The orca is the apex predator of the oceans, a highly social and intelligent being with the second-largest brain in the animal kingdom. Weighing in at five tons, it has no natural enemies, save one: man.
Evidence of our complicity in the destruction of the orca is unfolding before our eyes in the waters of Puget Sound. Despite well-intentioned efforts to save the killer whale, protect its native waters and improve its food supply, the required solutions rank dead last against powerful commercial, political and cultural forces at work to maintain the status quo.
Scientists classify orcas observed off British Columbia and Washington as “residents,” divided into northern and southern groups. The southern residents who spend the summer months in the inland waters of Puget Sound are the ones headed for extinction.
The unspeakable violence humans exacted on these most intelligent creatures defies explanation or justification. Once numbering as many as 250, the number of southern residents is down to 74, now listed as endangered.
How did this happen? In 1970, onlookers were horrified as orcas were rounded up in a bay of Whidbey Island. The whales screamed in distress as they breached the water, trying to avoid nets that would ensnare them and remove them from family and waters that have been their home for at least 5,000 years.
Four were killed as they drowned in the nets. Seven were captured and sold to marine parks, where they lived in despicable conditions.
In the end, 50 orcas were removed from their waters. Today all are dead, except Lolita, a captive of Sea World in Miami for 45 years. She recently lost a battle in federal court to return her to home waters off the Washington coast.
The removal of so many orcas contributed to the decline of the species in Puget Sound waters over the years. Far more subtle but equally devastating conditions are decimating orca numbers today.
The three primary threats: lack of food; vehicle traffic and noise; and pollution and chemical contaminants.
Gov. Jay Inslee convened a task force, and the Washington Legislature is now considering some of its recommendations.
Inslee wants o explore breaching four dams on the lower Snake River to return salmon runs to their historic numbers. According to Sam Wasser, director of the Center for Conservation Biology at the University of Washington: “There is no question the whales are starving … and the dams are impacting them at a critical place and time…”
Three federal judges in five rulings since 1994 have called for an overhaul of hydropower operations at eight dams on the Columbia and Snake rivers to boost salmon survival, including a serious look at dam removal.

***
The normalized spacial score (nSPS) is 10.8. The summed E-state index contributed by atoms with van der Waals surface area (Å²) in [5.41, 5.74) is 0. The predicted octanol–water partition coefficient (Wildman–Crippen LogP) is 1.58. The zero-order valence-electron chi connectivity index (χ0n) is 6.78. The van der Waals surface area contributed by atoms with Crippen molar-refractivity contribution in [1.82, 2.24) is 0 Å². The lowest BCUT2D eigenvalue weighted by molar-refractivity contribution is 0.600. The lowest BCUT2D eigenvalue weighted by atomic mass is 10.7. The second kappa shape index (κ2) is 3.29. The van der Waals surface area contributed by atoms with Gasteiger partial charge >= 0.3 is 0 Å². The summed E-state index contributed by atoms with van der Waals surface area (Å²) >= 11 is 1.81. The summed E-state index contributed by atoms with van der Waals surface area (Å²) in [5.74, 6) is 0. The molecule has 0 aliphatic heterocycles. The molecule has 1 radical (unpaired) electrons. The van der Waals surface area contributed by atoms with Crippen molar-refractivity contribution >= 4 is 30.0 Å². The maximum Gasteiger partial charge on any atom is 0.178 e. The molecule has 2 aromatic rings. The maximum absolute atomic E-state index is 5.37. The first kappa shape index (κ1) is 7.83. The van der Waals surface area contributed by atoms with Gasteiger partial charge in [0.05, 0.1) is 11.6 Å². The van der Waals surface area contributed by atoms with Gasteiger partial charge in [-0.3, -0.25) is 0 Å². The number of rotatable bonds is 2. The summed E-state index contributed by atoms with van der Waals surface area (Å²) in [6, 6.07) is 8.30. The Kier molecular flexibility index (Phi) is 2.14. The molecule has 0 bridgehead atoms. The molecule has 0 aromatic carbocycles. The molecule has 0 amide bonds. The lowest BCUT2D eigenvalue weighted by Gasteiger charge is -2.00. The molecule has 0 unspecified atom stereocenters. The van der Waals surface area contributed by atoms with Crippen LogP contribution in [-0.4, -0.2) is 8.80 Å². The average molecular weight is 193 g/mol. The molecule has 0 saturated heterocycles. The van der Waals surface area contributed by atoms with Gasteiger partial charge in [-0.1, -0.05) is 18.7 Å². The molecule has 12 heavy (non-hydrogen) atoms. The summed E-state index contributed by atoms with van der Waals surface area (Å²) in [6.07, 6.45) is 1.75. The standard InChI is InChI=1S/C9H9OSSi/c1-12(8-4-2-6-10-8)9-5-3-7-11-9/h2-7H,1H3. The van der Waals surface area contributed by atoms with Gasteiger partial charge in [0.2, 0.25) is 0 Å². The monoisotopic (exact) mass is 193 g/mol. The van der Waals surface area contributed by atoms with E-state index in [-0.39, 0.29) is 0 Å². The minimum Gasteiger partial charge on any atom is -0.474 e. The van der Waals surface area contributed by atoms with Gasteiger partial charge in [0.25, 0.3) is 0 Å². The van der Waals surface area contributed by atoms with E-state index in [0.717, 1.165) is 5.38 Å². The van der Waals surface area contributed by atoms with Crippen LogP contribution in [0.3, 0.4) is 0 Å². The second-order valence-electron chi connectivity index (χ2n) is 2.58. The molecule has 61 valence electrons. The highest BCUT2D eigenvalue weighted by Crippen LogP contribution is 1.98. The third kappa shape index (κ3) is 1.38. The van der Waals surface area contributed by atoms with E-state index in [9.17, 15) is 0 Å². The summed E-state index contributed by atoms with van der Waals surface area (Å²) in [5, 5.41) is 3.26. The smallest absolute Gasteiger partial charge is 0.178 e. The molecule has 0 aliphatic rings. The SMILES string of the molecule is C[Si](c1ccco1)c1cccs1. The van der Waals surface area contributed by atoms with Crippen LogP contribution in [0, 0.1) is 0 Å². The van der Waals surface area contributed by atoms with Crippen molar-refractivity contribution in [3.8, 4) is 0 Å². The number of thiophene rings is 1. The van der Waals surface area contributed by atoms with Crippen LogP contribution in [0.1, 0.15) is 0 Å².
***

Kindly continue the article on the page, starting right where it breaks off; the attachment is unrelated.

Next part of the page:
The key to orca survival is the return of chinook salmon numbers to the Sound, and that will not happen until the four lower Snake River dams are breached.
To date, there has been nothing but delay and obfuscation. One has to be a cockeyed optimist to think the dams will be removed in time to save the orcas.
To salvage their food supply, there also must be tougher regulations on the amount of chinook that fishers can remove from Puget Sound waters.
Meanwhile, noise from ocean-going vessels, such as the gigantic freighters served by Seattle and Tacoma ports, interferes with the whales’ sophisticated communication system that is critical to their hunt for food.
Pleasure boats and whale-watching vessels add to the proliferation of noise and oil that compromise the daily lives of these creatures. It is not unreasonable to suggest increased licensing and regulation.
Finally, pollution is on the rise in Puget Sound, with PCBs and other contaminants threatening the whales’ ability to fight disease.
Cruise ships moored in Seattle may add to the Seattle skyline, but they dump their waste and contribute to orca health risks.
There seems no end to the list of accomplices in the demise of the orca in Puget Sound. The whales themselves seem to be calling out for help.
For 17 days last summer, an orca mom attracted worldwide attention as she carried her dead calf around the Sound with members of her pod helping to keep its body afloat.
We must never give up hope that government agencies acting within the existing legal framework will come to the rescue of southern residents. But the odds are against the orcas as they face powerful commercial interests.
Instead, we must hope for a new day that recognizes and protects the cognitive and emotional complexity of highly intelligent animals.
The time has come for public officials to come to terms with nonhuman rights and to develop and apply a body of law that places animal survival over economic and political powers that sentence animals to extinction.
This is radical thinking, but there are some advocates navigating new legal terrain for animals.
The Nonhuman Rights Project is dedicated to seeking legal personhood and the fundamental right to the bodily liberty of great apes, elephants, dolphins and whales.
The project calls itself the only civil rights organization in the U.S dedicated solely to securing rights for nonhuman animals. It may be the orcas’ last and best hope for protection.
Bob Kustra served as president of Boise State University from 2003 to 2018. He is host of Readers Corner on Boise State Public Radio and is an opinion contributor to the Idaho Statesman.